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For a small country, Ireland has a remarkable literary tradition. Students will examine some of the most distinguished and innovative Irish literature in English since the eighteenth century. They will attend to how literary texts respond to key social, political, and historical issues: including the Act of Union and the struggle for independence, colonialism and postcolonialism, gender, class and religious relations, the cultural revival and counter-revival, and the Irish ‘Troubles’, the Catholic Church. Authors may include Jonathan Swift, Eibhlín Dhubh Ní Chonaill (Evelyn O’Connell), Maria Edgeworth, James Clarence Mangan, W.B. Yeats, J.M. Synge, James Joyce, Samuel Beckett, Seamus Heaney and others. While Irish, these writers are also responsive to British and European political and intellectual developments. This subject will bring together the national and international dimensions of their work, asking what it means to conceptualise and debate a national literature. The subject examines a range of genres, including fiction, autobiography, drama, poetry and the essay. It will produce an understanding of the Irish literary tradition in an international context and develop capacity to reflect on the relationship between literature, politics and culture.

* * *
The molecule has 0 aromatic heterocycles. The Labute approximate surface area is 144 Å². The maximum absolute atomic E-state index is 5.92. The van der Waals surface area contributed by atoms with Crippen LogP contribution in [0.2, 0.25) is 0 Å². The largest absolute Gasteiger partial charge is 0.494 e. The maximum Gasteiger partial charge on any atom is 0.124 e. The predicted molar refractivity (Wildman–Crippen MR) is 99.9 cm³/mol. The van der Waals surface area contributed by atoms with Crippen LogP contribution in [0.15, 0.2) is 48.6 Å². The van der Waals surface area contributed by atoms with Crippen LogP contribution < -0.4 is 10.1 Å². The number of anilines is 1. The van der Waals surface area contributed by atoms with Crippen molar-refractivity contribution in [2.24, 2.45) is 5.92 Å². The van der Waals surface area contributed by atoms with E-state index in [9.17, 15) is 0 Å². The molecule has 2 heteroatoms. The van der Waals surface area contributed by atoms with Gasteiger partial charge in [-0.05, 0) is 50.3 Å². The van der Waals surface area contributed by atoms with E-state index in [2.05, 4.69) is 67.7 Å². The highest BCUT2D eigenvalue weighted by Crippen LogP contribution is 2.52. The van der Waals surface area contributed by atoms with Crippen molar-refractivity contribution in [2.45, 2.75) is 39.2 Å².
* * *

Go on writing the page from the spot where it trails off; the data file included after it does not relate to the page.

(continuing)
Intended learning outcomes
On successful completion of this subject, students should be able to:
- Understand the literary responses to cultural, social, and political developments in Ireland;
- Communicate appropriate literary critical, historical and theoretical concepts in relation to Irish Literature;
- Research and analyse past and present cultural and literary debates in and about Ireland;
- Appreciate formal and generic conventions and innovations in a selection of Irish literary texts.
At the completion of this subject, students should gain the following generic skills:
- Be able to apply new research skills and critical methods to a field of inquiry;
- Develop critical self-awareness and the capacity to shape and strengthen persuasive arguments;
- Communicate arguments and ideas effectively and articulately, both in writing and to others.
Last updated: 16 March 2020